Up for Some Etymology?

by Lorna's Voice
Hey, I'm okay with eating green slimy stuff, but keep those fancy words away from me. They creep me out.

Hey, I’m okay with eating green slimy stuff, but keep those fancy words away from me. They creep me out.

Oh, you’re one of those people who have to know exactly what you’re getting yourself into before you agree to it, eh?

Fine. Don’t be a risk-taker.

Etymology is the study of word or phrase origins…as if you didn’t already know.

Of course I knew that...after I googled it.

Of course I knew that…after I googled it.

We’re all writers. Words are our tools. I happen to be fascinated by where words and everyday phrases come from. My mom knows that and give me a ginormous book of word and phrase origins: The Encyclopedia of Word and Phrase Origins (4th edition), edited by Robert Hendrickson.

So I thought I would share a few with you. If you like this post, I’ll do more. But I had to start somewhere, so I started with the “A’s” and I’m just doing fairly common phrases.

Alive and kicking: So common, this one is a cliché today; but this phrase originated among London fishmongers in the 1700’s. They used it in reference to fish that were so fresh that they were still flapping about in their carts.

I guess he just needed to do a bit more kicking...

I guess he just needed to do a bit more kicking…

All washed up: Today we use this to refer to anything or anyone that is kaput, done, “the end.” The phrase came from the Industrial Revolution when factory workers would wash their hands at the end of their day’s work. It became synonymous with finishing anything.

Armed to the teeth: Used most often to indicate that a person is well-prepared in a competition of wits, this phrase gets its meaning from pirates who, when boarding a ship, often carried their weapons in the grip of their teeth as they swung themselves over and onto their victim’s vessel.

Unless that finger of yours is lethal, Captain Jack, and maybe it it, I suggest you put something else in your mouth before you attack.

Unless that finger of yours is lethal, Captain Jack, and maybe it is, I suggest you put something else in your mouth before you attack whatever it is you’re thinking of attacking.

At loose ends: We’ve had this feeling of not quite knowing what to do with ourselves, right? The expression dates back to the 1800’s and refers to “freedom from the tether,” like a horse out at pasture, thus untied.

As the crow flies: This is often said in giving estimates of distance from Point A to Point B if a straight path were available. But this expression dates back to at least 1800 when a New England naturalist, Alan Devoe, wrote of the remarkably intelligent and ruthless crow after observing these birds holding “conventions” of 40-60 birds: “The most extraordinary rites of the flock are the ‘trials’ they conduct. When a crow has broken the laws of crowdom, the flock gathers in judgment, parlaying sometimes for hours while the offender waits some distance away. Suddenly the discussion ceases; there is a moment of silence. Then the flock either rises up in unison and leaves, or dives in a mass upon the offender, pecks his eyes out, and pummels him to death.”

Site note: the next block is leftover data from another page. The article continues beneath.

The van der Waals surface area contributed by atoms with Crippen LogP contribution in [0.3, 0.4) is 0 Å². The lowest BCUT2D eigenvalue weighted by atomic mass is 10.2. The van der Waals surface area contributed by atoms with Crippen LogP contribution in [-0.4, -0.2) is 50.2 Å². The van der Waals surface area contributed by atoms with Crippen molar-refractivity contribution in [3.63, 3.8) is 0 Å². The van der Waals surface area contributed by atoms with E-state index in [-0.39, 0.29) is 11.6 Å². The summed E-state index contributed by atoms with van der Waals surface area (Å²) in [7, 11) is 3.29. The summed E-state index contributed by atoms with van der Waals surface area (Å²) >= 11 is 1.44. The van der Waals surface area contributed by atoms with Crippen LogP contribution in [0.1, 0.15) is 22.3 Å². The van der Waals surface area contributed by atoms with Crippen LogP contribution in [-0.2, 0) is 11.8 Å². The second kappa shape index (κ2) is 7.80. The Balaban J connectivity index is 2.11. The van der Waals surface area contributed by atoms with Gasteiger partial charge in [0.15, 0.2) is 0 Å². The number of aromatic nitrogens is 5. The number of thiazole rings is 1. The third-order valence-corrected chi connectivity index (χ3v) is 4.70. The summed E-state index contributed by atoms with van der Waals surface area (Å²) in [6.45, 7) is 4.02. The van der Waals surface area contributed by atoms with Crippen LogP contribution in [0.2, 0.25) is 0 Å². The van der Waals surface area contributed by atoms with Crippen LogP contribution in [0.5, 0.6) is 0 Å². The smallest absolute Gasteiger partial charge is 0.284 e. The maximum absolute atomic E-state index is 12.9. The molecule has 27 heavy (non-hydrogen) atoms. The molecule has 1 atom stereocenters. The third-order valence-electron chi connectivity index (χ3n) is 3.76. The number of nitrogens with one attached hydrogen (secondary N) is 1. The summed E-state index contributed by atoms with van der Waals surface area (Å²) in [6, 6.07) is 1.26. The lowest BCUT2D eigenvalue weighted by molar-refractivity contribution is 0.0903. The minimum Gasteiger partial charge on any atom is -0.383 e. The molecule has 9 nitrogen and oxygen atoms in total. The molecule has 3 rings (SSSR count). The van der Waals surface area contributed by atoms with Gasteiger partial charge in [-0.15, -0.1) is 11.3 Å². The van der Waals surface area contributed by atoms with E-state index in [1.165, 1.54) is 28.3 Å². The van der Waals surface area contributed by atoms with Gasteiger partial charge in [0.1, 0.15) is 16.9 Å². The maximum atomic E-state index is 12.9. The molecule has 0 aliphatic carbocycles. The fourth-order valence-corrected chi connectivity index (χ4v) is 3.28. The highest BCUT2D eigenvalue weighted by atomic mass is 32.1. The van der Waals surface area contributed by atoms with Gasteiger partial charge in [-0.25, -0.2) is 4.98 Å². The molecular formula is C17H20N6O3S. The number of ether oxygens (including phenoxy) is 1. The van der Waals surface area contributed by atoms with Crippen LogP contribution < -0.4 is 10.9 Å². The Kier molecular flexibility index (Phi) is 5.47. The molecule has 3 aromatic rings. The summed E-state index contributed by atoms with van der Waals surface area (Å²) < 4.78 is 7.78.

Yup, Ernie. It's time for another "convention." Albert got caught doing "the dirty" with Hank's chick, even though she's been known to fly around...if you know what I mean. Well Hank's got his feathers all ruffled and called for a meeting. It could go either way.

Yup, Ernie. It’s time for another “convention.” Albert got caught doing “the dirty” with Hank’s chick, even though she’s been known to “fly around”…if you know what I mean. Well Hank’s got his feathers all ruffled and called for a meeting. It could go either way.

At the end of one’s rope: Again, a familiar feeling, eh? It’s that feeling that you’ve just had enough–can’t take it any more or done all you can and you give up. This expression was first recorded in a 1686 French translation concerning someone finally being stopped in an act of wrong-doing. This suggests the phrase may have been inspired by the sight of a man dangling at the end of a hangman’s rope.

 

Shall I continue or is this a case of too much of not the right kind of information?

Shall I continue or is this a case of too much of not the right kind of information?

You tell me…

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8 Comments to “Up for Some Etymology?”

  1. yes Lorna very,, interesting..enjoyable learning curve..:)

  2. You might be interested in a book I’m currently reading, and the corresponding blog:

    http://blog.inkyfool.com/2011/08/etymologicon.html

  3. You get more interesting insects in etymology than in entomology!

  4. I always find word and phrase origins interesting too! Quite often I will utter something, and then think “Hmm, I wonder where that phrase came from?” Thanks to Google we can get the answer in seconds – what did we do years ago? (And it wasn’t THAT many years ago) – ask people who we knew to be wise, or trail off to the library to look it up, or more often than not just remain in a state of wondering!

    • Goggle is a wonderful tool. I use it all the time, too. Before I had that, I guess these big, heavy encyclopedias were what we used… 😉 Curious people like us will get our answers one way or another! 🙂

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